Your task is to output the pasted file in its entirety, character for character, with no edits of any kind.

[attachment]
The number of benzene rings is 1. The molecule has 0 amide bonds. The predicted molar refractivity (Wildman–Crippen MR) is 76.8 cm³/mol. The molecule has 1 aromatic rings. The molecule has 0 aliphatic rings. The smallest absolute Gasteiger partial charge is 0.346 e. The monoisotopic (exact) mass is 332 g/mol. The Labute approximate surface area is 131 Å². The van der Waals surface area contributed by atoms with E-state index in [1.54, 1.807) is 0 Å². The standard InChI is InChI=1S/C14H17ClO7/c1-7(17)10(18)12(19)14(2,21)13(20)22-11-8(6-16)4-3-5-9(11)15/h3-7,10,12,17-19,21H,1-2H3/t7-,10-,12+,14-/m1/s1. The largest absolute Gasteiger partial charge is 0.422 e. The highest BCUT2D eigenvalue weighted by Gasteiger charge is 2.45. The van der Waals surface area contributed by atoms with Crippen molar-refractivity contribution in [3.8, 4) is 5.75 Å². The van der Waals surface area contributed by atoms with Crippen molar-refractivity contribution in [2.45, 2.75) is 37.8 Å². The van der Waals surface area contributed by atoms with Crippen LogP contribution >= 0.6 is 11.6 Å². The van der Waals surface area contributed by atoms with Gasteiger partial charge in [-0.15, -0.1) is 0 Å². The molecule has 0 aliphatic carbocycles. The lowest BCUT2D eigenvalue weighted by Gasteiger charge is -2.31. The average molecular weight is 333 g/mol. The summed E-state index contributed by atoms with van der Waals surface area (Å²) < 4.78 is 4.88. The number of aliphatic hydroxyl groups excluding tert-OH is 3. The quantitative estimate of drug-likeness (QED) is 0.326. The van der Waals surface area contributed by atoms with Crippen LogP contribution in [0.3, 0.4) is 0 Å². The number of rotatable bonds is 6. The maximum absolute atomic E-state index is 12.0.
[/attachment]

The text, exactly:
The number of benzene rings is 1. The molecule has 0 amide bonds. The predicted molar refractivity (Wildman–Crippen MR) is 76.8 cm³/mol. The molecule has 1 aromatic rings. The molecule has 0 aliphatic rings. The smallest absolute Gasteiger partial charge is 0.346 e. The monoisotopic (exact) mass is 332 g/mol. The Labute approximate surface area is 131 Å². The van der Waals surface area contributed by atoms with E-state index in [1.54, 1.807) is 0 Å². The standard InChI is InChI=1S/C14H17ClO7/c1-7(17)10(18)12(19)14(2,21)13(20)22-11-8(6-16)4-3-5-9(11)15/h3-7,10,12,17-19,21H,1-2H3/t7-,10-,12+,14-/m1/s1. The largest absolute Gasteiger partial charge is 0.422 e. The highest BCUT2D eigenvalue weighted by Gasteiger charge is 2.45. The van der Waals surface area contributed by atoms with Crippen molar-refractivity contribution in [3.8, 4) is 5.75 Å². The van der Waals surface area contributed by atoms with Crippen molar-refractivity contribution in [2.45, 2.75) is 37.8 Å². The van der Waals surface area contributed by atoms with Crippen LogP contribution >= 0.6 is 11.6 Å². The van der Waals surface area contributed by atoms with Gasteiger partial charge in [-0.15, -0.1) is 0 Å². The molecule has 0 aliphatic carbocycles. The lowest BCUT2D eigenvalue weighted by Gasteiger charge is -2.31. The average molecular weight is 333 g/mol. The summed E-state index contributed by atoms with van der Waals surface area (Å²) < 4.78 is 4.88. The number of aliphatic hydroxyl groups excluding tert-OH is 3. The quantitative estimate of drug-likeness (QED) is 0.326. The van der Waals surface area contributed by atoms with Crippen LogP contribution in [0.3, 0.4) is 0 Å². The number of rotatable bonds is 6. The maximum absolute atomic E-state index is 12.0.